Built around the chemistry and fire between Allison Russell and JT Nero, and their rock-steady band, BOC tours hard. Russell and Nero played with different bands in the mid-aughts (Po’ Girl and JT and the Clouds) before finding their way to each other. Nero, who writes the bulk of the songs, found himself a transcendent vocal muse in Russell (a powerful writer herself) and the band honed its chops on the road, playing 200 shows a year between 2013-17. All that shaping and sharpening, over so many miles, led them back to Chicago’s Electrical Audio in January of 2017, to begin recording Love in Wartime. "Any act of love is an act of bravery," says Russell.. We want to give people some good news. And we want them to be able to dance when they hear it."
Their most recent releases include 2016's Joe Henry-produced Real Midnight and 2017's EP American Flowers, BOC's debut from the label Signature Sounds Recordings. Critics have searched for the right words to describe Real Midnight’s deep lyricism, gut-punch singing and musicality…. “Secular gospel” was one phrase that caught some traction. That fervor is evident in Love and Wartime as well:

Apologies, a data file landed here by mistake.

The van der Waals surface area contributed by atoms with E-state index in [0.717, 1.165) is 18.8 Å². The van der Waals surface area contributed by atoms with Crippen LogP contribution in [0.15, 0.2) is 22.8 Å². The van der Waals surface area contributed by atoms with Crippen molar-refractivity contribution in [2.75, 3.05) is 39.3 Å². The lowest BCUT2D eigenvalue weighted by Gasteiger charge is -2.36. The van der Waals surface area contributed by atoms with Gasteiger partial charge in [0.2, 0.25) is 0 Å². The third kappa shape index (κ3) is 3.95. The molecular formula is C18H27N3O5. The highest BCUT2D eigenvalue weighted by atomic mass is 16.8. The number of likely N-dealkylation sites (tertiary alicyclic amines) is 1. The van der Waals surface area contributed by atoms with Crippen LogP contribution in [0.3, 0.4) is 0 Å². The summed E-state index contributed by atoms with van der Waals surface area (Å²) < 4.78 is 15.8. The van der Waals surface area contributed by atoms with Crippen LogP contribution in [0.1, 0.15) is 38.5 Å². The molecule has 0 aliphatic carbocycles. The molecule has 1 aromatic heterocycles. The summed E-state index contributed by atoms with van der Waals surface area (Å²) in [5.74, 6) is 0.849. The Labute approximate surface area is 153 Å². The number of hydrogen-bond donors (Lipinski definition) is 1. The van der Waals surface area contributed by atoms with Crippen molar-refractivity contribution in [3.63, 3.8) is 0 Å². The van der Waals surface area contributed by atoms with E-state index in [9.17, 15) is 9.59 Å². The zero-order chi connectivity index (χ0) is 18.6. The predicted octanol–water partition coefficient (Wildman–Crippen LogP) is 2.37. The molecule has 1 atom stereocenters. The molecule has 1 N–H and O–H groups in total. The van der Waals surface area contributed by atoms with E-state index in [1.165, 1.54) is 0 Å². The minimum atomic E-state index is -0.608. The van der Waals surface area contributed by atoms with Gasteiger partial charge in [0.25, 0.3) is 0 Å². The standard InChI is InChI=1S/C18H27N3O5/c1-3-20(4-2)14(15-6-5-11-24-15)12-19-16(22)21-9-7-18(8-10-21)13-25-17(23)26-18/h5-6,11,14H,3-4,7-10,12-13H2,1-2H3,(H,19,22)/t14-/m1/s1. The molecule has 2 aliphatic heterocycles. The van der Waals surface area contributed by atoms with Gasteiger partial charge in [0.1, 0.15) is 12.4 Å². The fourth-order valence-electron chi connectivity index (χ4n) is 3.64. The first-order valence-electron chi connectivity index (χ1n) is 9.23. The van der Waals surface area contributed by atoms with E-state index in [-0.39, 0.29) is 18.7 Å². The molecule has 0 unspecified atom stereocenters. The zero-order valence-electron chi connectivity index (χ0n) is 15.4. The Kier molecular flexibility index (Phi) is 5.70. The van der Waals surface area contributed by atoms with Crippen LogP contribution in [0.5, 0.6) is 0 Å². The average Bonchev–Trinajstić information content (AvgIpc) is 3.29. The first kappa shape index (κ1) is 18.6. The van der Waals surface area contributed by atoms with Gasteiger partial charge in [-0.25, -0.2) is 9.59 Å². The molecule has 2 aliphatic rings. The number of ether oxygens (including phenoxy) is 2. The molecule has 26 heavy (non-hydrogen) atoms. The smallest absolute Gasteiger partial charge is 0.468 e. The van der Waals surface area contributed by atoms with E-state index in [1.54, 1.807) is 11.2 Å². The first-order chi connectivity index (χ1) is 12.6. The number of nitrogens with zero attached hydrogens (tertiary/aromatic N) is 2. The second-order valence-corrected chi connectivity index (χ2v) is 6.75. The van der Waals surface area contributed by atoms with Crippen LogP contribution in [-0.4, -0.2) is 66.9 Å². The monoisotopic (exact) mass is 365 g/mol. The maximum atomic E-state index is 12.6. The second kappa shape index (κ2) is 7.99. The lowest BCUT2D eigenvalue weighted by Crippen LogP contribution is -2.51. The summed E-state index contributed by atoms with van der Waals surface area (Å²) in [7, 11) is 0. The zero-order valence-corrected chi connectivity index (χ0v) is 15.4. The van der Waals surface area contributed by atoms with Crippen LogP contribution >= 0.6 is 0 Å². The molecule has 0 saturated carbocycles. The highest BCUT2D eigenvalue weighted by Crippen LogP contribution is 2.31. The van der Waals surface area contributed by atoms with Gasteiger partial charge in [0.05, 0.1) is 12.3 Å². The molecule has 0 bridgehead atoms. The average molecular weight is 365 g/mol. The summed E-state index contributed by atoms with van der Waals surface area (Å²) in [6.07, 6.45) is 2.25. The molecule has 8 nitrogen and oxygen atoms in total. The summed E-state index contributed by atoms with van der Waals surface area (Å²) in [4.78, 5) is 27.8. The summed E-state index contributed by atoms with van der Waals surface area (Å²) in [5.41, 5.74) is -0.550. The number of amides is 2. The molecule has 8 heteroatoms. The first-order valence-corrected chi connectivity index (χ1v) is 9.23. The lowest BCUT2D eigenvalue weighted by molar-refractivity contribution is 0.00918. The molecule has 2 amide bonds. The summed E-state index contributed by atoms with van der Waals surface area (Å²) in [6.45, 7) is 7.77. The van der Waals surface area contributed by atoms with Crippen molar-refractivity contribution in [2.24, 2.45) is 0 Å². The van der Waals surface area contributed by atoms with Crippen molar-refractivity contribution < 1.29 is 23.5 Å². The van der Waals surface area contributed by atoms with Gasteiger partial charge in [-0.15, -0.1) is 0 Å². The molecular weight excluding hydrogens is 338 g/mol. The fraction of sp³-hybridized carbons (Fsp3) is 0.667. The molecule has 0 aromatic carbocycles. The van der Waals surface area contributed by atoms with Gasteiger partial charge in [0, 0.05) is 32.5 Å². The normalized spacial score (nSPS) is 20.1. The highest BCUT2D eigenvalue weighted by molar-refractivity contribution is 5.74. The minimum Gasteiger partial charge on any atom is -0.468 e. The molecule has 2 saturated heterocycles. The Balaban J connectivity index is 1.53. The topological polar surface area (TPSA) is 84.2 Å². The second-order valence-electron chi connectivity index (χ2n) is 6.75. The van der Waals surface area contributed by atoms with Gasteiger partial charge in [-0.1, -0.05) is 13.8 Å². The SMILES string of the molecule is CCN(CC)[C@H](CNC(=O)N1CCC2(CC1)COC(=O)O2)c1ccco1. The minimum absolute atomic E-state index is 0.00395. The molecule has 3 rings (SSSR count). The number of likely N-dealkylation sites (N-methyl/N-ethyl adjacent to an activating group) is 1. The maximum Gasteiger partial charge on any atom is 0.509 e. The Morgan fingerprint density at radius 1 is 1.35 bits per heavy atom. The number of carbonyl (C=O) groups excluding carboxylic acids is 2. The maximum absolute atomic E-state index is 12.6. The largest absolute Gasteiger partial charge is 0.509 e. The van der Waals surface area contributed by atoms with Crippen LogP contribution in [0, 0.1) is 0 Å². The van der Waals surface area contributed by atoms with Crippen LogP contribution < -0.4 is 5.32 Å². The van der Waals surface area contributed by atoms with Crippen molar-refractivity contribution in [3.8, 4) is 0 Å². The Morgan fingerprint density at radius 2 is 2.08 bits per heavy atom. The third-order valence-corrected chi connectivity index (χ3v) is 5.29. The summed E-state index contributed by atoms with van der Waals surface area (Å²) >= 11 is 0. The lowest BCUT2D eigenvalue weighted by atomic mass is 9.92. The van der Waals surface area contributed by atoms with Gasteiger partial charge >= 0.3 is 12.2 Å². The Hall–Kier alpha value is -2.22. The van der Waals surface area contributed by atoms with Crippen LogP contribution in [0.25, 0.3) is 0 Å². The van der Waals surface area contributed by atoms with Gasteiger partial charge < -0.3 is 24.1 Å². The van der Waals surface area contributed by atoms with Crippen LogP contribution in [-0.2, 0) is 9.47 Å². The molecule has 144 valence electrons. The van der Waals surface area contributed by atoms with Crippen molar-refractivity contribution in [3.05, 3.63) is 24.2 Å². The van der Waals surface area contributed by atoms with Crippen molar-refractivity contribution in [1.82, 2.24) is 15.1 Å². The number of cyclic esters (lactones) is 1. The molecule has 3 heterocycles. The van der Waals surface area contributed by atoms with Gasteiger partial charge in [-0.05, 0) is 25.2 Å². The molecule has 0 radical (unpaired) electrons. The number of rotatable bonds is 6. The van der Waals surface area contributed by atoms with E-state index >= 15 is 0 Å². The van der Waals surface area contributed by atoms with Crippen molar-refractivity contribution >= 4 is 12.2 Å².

“Roll Away the heavy stone/roll away the heavy hours/roll on in the summer moon/who’s alive who’s alive who’s alive?”
The invitation is joyous, but urgent. There’s another phrase that they used to describe poetry intoned over roots music mash-ups: Rock n Roll. The Birds consider themselves a rock and roll band first and foremost, and Love in Wartime doesn’t leave any doubt about that.
Birds’ shows attract a mix of indy rockers, jam-kids and Americana/roots lovers, mixing moments of hushed attention with wild, rock and soul abandon. Says Nero, “a good show can send you back out into the night feeling -- for at least a little while - that everything isn’t broken.”
These days, that’s no small thing.